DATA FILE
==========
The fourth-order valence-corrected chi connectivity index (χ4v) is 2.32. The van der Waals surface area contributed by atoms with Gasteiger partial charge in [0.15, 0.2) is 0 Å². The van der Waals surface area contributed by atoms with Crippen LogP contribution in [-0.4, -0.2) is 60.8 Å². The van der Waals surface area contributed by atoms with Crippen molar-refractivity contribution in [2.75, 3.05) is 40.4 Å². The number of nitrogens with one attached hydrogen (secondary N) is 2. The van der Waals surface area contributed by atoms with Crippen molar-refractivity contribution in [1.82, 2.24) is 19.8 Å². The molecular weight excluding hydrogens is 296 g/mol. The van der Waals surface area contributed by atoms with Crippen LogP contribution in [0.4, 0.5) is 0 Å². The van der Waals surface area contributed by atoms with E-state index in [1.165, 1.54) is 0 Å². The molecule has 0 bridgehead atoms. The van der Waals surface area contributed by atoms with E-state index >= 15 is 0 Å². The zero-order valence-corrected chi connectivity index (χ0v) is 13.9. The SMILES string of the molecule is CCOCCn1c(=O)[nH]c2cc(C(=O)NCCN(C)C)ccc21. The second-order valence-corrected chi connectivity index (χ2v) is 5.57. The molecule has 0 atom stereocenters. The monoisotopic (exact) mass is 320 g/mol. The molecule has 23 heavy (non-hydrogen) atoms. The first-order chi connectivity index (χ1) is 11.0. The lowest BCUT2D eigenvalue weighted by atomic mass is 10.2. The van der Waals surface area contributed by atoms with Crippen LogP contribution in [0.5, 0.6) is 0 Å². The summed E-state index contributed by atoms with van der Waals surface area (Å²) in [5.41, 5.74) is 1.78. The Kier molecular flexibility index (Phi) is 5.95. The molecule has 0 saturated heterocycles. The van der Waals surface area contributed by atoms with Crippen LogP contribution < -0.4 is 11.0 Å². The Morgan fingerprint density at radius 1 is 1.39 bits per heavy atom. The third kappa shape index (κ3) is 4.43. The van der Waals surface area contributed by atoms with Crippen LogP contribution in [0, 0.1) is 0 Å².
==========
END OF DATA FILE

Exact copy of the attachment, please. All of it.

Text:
The fourth-order valence-corrected chi connectivity index (χ4v) is 2.32. The van der Waals surface area contributed by atoms with Gasteiger partial charge in [0.15, 0.2) is 0 Å². The van der Waals surface area contributed by atoms with Crippen LogP contribution in [-0.4, -0.2) is 60.8 Å². The van der Waals surface area contributed by atoms with Crippen molar-refractivity contribution in [2.75, 3.05) is 40.4 Å². The number of nitrogens with one attached hydrogen (secondary N) is 2. The van der Waals surface area contributed by atoms with Crippen molar-refractivity contribution in [1.82, 2.24) is 19.8 Å². The molecular weight excluding hydrogens is 296 g/mol. The van der Waals surface area contributed by atoms with Crippen LogP contribution in [0.4, 0.5) is 0 Å². The van der Waals surface area contributed by atoms with E-state index in [1.165, 1.54) is 0 Å². The molecule has 0 bridgehead atoms. The van der Waals surface area contributed by atoms with E-state index >= 15 is 0 Å². The zero-order valence-corrected chi connectivity index (χ0v) is 13.9. The SMILES string of the molecule is CCOCCn1c(=O)[nH]c2cc(C(=O)NCCN(C)C)ccc21. The second-order valence-corrected chi connectivity index (χ2v) is 5.57. The molecule has 0 atom stereocenters. The monoisotopic (exact) mass is 320 g/mol. The molecule has 23 heavy (non-hydrogen) atoms. The first-order chi connectivity index (χ1) is 11.0. The lowest BCUT2D eigenvalue weighted by atomic mass is 10.2. The van der Waals surface area contributed by atoms with Crippen LogP contribution in [0.5, 0.6) is 0 Å². The summed E-state index contributed by atoms with van der Waals surface area (Å²) in [5.41, 5.74) is 1.78. The Kier molecular flexibility index (Phi) is 5.95. The molecule has 0 saturated heterocycles. The van der Waals surface area contributed by atoms with Crippen LogP contribution < -0.4 is 11.0 Å². The Morgan fingerprint density at radius 1 is 1.39 bits per heavy atom. The third kappa shape index (κ3) is 4.43. The van der Waals surface area contributed by atoms with Crippen LogP contribution in [0, 0.1) is 0 Å².